A federal appeals court panel this week upheld an unusual 92-year prison sentence that a judge last year handed to a former Jefferson Parish Sheriff’s Office deputy in connection with an apparent killing for which he was never charged.

The 5th U.S. Circuit Court of Appeals panel found that U.S. District Judge Jane Triche Milazzo had good reason to throw the book at Mark Hebert, holding him responsible for the death of Albert Bloch, who disappeared in 2007.

Hebert pleaded guilty only to charges related to stealing Bloch’s bank cards and racking up huge bills on them around the time the Vietnam veteran and Metairie barfly went missing.

However, after a four-day sentencing hearing last year in which federal prosecutors presented circumstantial evidence that Hebert killed Bloch, describing it as “the perfect crime,” Milazzo agreed.

She cited Bloch’s apparent murder as a “relevant act” in sentencing Hebert well beyond what he might have received based only on his guilty pleas to seven counts of bank fraud, aggravated identity theft and depriving Bloch of his rights under color of law.

Unlike at a murder trial, in which a jury or judge would have needed to find Hebert guilty beyond a reasonable doubt, Milazzo was required only to find by a “preponderance of the evidence” that Hebert killed Bloch in order to use it against him at sentencing.

Milazzo, in fact, went beyond that standard, saying she found “clear and convincing” evidence of Hebert’s guilt in Bloch’s murder.

“I have no doubt that Mr. Hebert killed Mr. Bloch and disposed of his body for personal financial gain,” the judge said during sentencing. “You wanted everything that belonged to Albert Bloch, even his life.”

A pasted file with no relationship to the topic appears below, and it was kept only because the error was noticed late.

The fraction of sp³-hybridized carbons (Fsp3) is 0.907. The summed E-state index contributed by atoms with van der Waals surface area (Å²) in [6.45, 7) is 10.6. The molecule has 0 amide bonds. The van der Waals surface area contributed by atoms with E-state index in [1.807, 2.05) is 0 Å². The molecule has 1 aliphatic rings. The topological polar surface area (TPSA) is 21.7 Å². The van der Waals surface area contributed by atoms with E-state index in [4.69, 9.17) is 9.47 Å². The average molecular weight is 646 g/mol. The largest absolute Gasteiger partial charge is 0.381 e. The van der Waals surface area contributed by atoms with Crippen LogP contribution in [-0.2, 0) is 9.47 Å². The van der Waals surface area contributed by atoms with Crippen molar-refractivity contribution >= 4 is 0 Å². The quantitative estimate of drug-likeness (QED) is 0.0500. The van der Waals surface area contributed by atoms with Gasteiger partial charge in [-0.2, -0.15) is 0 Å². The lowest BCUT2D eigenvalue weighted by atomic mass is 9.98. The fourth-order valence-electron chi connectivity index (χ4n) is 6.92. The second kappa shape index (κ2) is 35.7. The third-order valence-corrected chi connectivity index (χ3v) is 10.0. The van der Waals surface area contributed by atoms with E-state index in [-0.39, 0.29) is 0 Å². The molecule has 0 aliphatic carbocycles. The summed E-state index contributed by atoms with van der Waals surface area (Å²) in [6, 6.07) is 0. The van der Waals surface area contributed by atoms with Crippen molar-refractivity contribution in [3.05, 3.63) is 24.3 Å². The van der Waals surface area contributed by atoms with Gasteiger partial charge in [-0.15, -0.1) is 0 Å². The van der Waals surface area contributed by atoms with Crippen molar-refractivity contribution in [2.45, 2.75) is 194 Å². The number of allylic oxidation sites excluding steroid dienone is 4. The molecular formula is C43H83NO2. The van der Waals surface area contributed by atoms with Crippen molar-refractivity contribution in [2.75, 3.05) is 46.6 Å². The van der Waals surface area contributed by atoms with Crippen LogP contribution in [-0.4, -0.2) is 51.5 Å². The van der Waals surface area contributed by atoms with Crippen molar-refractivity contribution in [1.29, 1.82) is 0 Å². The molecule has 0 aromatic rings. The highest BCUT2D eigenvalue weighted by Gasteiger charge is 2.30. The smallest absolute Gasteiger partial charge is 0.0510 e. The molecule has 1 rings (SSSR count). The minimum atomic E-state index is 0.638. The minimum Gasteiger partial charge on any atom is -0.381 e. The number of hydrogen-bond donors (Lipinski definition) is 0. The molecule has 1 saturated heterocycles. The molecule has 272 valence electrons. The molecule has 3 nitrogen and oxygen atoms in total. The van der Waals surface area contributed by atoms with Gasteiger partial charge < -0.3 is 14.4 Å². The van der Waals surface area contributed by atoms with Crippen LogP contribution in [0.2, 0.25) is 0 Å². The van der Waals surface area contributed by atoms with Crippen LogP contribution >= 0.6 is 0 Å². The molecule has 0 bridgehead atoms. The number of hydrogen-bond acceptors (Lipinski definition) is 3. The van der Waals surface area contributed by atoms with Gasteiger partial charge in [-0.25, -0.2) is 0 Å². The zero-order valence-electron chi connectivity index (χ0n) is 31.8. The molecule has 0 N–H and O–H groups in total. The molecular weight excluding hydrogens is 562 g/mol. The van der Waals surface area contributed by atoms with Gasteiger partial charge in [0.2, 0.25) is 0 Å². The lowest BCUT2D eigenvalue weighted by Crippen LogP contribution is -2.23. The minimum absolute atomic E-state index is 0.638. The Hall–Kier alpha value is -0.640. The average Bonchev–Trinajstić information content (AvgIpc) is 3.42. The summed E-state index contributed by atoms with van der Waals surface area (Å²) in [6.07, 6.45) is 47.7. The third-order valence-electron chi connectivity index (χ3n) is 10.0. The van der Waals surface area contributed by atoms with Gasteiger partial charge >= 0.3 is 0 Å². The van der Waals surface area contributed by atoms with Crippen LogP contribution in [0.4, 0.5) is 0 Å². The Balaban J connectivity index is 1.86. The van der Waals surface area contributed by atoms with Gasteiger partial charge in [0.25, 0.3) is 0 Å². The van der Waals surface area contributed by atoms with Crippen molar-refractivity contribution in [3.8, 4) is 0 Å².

Hebert appealed, arguing that the evidence didn’t bear out that decision, that Milazzo went outside the bounds of federal law in attaching the purported murder to his sentence, and that the 92-year sentence amounted to cruel and unusual punishment.

A panel of 5th Circuit judges — Chief Judge Carl Stewart, Carolyn Dineen King and Stephen Higginson — found that Milazzo’s reasoning held up.

“On this evidence, we cannot say that the district court’s finding of second-degree murder was ‘illogical or implausible,’ ” the panel said in a 23-page ruling Wednesday.

Hebert, a Jefferson Parish traffic deputy at the time, had responded to a single-vehicle crash on Aug. 2, 2007, in which Bloch, a chronic alcoholic, was injured and hospitalized. Hebert took Bloch’s wallet and cellphone and quickly went to town.

He used Bloch’s cards to buy car parts, a stove, welding equipment, GPS units and other devices, giving one GPS unit to his then-wife for her birthday, she testified.

Hebert later told police that Bloch was a friend who bankrolled his car-racing pursuits.

But federal prosecutors said Hebert grew alarmed after Bloch spotted the fraud, canceled his debit card and got a replacement. Hebert got hold of Bloch’s checks and replacement card and started charging hefty purchases shortly after Bloch’s last cash withdrawal at his favorite watering hole, Joe’s Caddy Corner.

Milazzo rejected a handful of purported sightings of Bloch after that. The last true sighting, she found, was a day later, when a patron at Joe’s saw him sitting at the end of the bar.

“See you tomorrow, darlin’,” he told her.

A search of Hebert’s Covington house later turned up Bloch’s TV. The key to Bloch’s abandoned Volvo was found in Hebert’s patrol car.

Hebert, 50, a law enforcement veteran for 19 years, steadfastly denied killing Bloch but acknowledged the fraud, saying the chaotic aftermath of hurricanes Katrina and Rita sent him into “a progression that led me out of bounds.”

Follow John Simerman on Twitter, @johnsimerman.